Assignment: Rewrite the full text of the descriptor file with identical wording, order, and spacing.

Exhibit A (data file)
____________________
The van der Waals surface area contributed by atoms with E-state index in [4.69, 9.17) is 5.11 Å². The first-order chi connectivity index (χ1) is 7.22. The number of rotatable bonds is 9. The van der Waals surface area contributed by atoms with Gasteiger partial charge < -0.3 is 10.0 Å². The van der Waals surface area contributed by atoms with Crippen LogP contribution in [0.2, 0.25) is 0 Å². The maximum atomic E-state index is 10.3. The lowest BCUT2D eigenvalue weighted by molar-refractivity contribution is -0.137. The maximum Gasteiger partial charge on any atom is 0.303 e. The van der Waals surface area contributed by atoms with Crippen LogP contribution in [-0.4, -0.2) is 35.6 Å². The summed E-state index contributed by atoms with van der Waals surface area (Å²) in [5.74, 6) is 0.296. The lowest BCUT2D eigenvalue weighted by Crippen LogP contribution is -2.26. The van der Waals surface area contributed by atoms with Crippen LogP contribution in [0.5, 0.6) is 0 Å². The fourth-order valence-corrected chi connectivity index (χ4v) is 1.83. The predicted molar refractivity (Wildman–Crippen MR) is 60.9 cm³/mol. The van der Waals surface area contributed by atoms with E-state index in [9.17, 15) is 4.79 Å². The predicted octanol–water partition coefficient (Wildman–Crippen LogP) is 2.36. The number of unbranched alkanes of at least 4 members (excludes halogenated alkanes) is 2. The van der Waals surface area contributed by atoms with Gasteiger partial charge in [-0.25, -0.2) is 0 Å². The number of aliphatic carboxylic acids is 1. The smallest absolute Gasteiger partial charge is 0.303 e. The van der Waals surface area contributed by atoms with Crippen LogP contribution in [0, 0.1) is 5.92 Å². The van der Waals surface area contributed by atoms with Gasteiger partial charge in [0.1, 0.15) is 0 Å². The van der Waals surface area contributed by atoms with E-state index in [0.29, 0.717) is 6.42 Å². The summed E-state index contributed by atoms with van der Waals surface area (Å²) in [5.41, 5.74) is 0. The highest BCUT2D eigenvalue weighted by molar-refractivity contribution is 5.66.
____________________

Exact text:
The van der Waals surface area contributed by atoms with E-state index in [4.69, 9.17) is 5.11 Å². The first-order chi connectivity index (χ1) is 7.22. The number of rotatable bonds is 9. The van der Waals surface area contributed by atoms with Gasteiger partial charge < -0.3 is 10.0 Å². The van der Waals surface area contributed by atoms with Crippen LogP contribution in [0.2, 0.25) is 0 Å². The maximum atomic E-state index is 10.3. The lowest BCUT2D eigenvalue weighted by molar-refractivity contribution is -0.137. The maximum Gasteiger partial charge on any atom is 0.303 e. The van der Waals surface area contributed by atoms with Crippen LogP contribution in [-0.4, -0.2) is 35.6 Å². The summed E-state index contributed by atoms with van der Waals surface area (Å²) in [5.74, 6) is 0.296. The lowest BCUT2D eigenvalue weighted by Crippen LogP contribution is -2.26. The van der Waals surface area contributed by atoms with Crippen LogP contribution in [0.5, 0.6) is 0 Å². The fourth-order valence-corrected chi connectivity index (χ4v) is 1.83. The predicted molar refractivity (Wildman–Crippen MR) is 60.9 cm³/mol. The van der Waals surface area contributed by atoms with E-state index in [9.17, 15) is 4.79 Å². The predicted octanol–water partition coefficient (Wildman–Crippen LogP) is 2.36. The number of unbranched alkanes of at least 4 members (excludes halogenated alkanes) is 2. The van der Waals surface area contributed by atoms with Gasteiger partial charge in [-0.25, -0.2) is 0 Å². The number of aliphatic carboxylic acids is 1. The smallest absolute Gasteiger partial charge is 0.303 e. The van der Waals surface area contributed by atoms with Crippen LogP contribution in [0, 0.1) is 5.92 Å². The van der Waals surface area contributed by atoms with Gasteiger partial charge in [0.1, 0.15) is 0 Å². The van der Waals surface area contributed by atoms with E-state index in [0.29, 0.717) is 6.42 Å². The summed E-state index contributed by atoms with van der Waals surface area (Å²) in [5.41, 5.74) is 0. The highest BCUT2D eigenvalue weighted by molar-refractivity contribution is 5.66.